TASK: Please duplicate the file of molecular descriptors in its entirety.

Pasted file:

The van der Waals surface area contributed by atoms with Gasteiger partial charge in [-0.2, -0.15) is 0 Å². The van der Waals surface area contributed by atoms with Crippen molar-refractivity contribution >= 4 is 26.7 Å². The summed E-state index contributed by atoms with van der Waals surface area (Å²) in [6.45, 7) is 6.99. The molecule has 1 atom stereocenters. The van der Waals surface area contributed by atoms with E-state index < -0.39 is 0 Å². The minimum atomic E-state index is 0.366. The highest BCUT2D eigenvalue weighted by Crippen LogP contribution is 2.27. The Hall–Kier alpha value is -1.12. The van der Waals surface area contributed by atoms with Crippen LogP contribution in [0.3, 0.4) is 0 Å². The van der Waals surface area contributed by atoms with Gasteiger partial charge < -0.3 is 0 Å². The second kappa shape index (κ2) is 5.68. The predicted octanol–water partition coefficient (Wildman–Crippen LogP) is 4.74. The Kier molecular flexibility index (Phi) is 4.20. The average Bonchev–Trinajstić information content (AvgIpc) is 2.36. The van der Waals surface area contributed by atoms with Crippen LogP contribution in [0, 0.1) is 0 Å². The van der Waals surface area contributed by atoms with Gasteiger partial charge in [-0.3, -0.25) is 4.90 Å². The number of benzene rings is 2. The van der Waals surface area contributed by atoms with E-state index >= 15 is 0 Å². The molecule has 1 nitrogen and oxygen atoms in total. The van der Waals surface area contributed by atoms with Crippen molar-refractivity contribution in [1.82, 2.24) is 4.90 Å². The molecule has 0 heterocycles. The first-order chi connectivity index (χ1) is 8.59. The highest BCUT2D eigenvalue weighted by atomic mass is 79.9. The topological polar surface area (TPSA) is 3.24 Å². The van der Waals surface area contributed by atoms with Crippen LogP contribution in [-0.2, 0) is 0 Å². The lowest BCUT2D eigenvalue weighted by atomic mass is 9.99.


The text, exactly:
The van der Waals surface area contributed by atoms with Gasteiger partial charge in [-0.2, -0.15) is 0 Å². The van der Waals surface area contributed by atoms with Crippen molar-refractivity contribution >= 4 is 26.7 Å². The summed E-state index contributed by atoms with van der Waals surface area (Å²) in [6.45, 7) is 6.99. The molecule has 1 atom stereocenters. The van der Waals surface area contributed by atoms with E-state index < -0.39 is 0 Å². The minimum atomic E-state index is 0.366. The highest BCUT2D eigenvalue weighted by Crippen LogP contribution is 2.27. The Hall–Kier alpha value is -1.12. The van der Waals surface area contributed by atoms with Crippen LogP contribution in [0.3, 0.4) is 0 Å². The van der Waals surface area contributed by atoms with Gasteiger partial charge < -0.3 is 0 Å². The second kappa shape index (κ2) is 5.68. The predicted octanol–water partition coefficient (Wildman–Crippen LogP) is 4.74. The Kier molecular flexibility index (Phi) is 4.20. The average Bonchev–Trinajstić information content (AvgIpc) is 2.36. The van der Waals surface area contributed by atoms with Crippen LogP contribution in [0, 0.1) is 0 Å². The van der Waals surface area contributed by atoms with Gasteiger partial charge in [-0.3, -0.25) is 4.90 Å². The number of benzene rings is 2. The van der Waals surface area contributed by atoms with E-state index >= 15 is 0 Å². The molecule has 1 nitrogen and oxygen atoms in total. The van der Waals surface area contributed by atoms with Crippen molar-refractivity contribution in [1.82, 2.24) is 4.90 Å². The molecule has 0 heterocycles. The first-order chi connectivity index (χ1) is 8.59. The highest BCUT2D eigenvalue weighted by atomic mass is 79.9. The topological polar surface area (TPSA) is 3.24 Å². The van der Waals surface area contributed by atoms with Crippen LogP contribution in [-0.2, 0) is 0 Å². The lowest BCUT2D eigenvalue weighted by atomic mass is 9.99.